Garber to lead delegation to Montreal Protocol talks
Judith Garber (on right) at a Senate Foreign Relations subcommittee hearing in July 2016. Photo: Manuel Balce Ceneta / AP
Judith Garber, a career diplomat in an acting position at the State Department, is set to lead the Trump administration's delegation to a meeting this week in Montreal discussing an amendment to the 30-year-old treaty protecting the Earth's ozone layer, according to an administration official.
Why it matters: By not sending a higher level official, it shows the continued low priority the administration places on environmental and climate change issues. Garber, a 30-year career diplomat, also led the administration's delegation to the recent climate talks in Bonn, Germany, after a higher level official bowed out at the last-minute due to a family emergency.
The big picture: The meetings this week in Montreal are about a recent amendment to the Montreal Protocol, a global treaty created 30 years ago to fix the hole in the Earth's ozone layer (and now it's achieving its goal).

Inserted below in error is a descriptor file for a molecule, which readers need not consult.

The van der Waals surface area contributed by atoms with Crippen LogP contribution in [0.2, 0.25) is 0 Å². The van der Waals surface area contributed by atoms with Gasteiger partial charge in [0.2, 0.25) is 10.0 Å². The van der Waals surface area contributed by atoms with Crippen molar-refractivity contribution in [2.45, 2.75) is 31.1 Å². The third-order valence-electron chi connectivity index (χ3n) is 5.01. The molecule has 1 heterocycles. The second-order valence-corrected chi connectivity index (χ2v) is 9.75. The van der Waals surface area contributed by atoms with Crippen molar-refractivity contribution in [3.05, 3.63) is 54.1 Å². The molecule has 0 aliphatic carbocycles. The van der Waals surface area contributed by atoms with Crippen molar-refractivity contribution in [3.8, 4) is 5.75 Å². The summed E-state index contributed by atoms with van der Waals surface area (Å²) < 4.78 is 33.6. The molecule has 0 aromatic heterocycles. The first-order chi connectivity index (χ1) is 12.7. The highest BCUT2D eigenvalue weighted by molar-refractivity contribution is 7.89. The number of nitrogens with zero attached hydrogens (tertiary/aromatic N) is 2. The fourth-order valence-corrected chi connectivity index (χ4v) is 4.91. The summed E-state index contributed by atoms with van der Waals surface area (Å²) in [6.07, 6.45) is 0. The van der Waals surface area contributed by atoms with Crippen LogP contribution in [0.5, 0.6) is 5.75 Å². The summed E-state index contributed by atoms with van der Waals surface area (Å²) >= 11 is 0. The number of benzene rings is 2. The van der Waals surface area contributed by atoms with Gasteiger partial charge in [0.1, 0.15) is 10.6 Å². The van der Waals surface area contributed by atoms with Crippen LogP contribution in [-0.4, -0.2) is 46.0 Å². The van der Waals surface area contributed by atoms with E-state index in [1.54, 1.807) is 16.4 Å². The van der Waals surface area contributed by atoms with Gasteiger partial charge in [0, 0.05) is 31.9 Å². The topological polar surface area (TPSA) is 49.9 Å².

World leaders, led by the Obama administration, agreed in October 2016 to the Kigali amendment, which would phase down emissions of powerful greenhouse gases in refrigerants called hydrofluorocarbons (HFCs). HFCs are used in many appliances from air conditioners to refrigerators.
What's next: The Trump administration needs to send over to the Senate for official ratification the treaty before the U.S. can be an official party to the amendment. Backers of the effort, which includes chemical companies that make new climate-friendly refrigerants, aren't rushing the effort, given the polarized politics of climate change and the timing so close to the Bonn talks.
- Read my two Harder Line columns on this topic: Why industry is backing the policy, and how your air conditioner is caught up in all this.
- The Montreal treaty doesn't suffer from the same procedural issues as the Paris climate deal does, which increases the chances of it ultimately sticking despite the administration's aversion to climate issues.
- The amendment is set to go into force (for those that have officially signed onto it) in January 2019, thanks to Sweden just recently signing on and meeting the ratification threshold, per the NYT.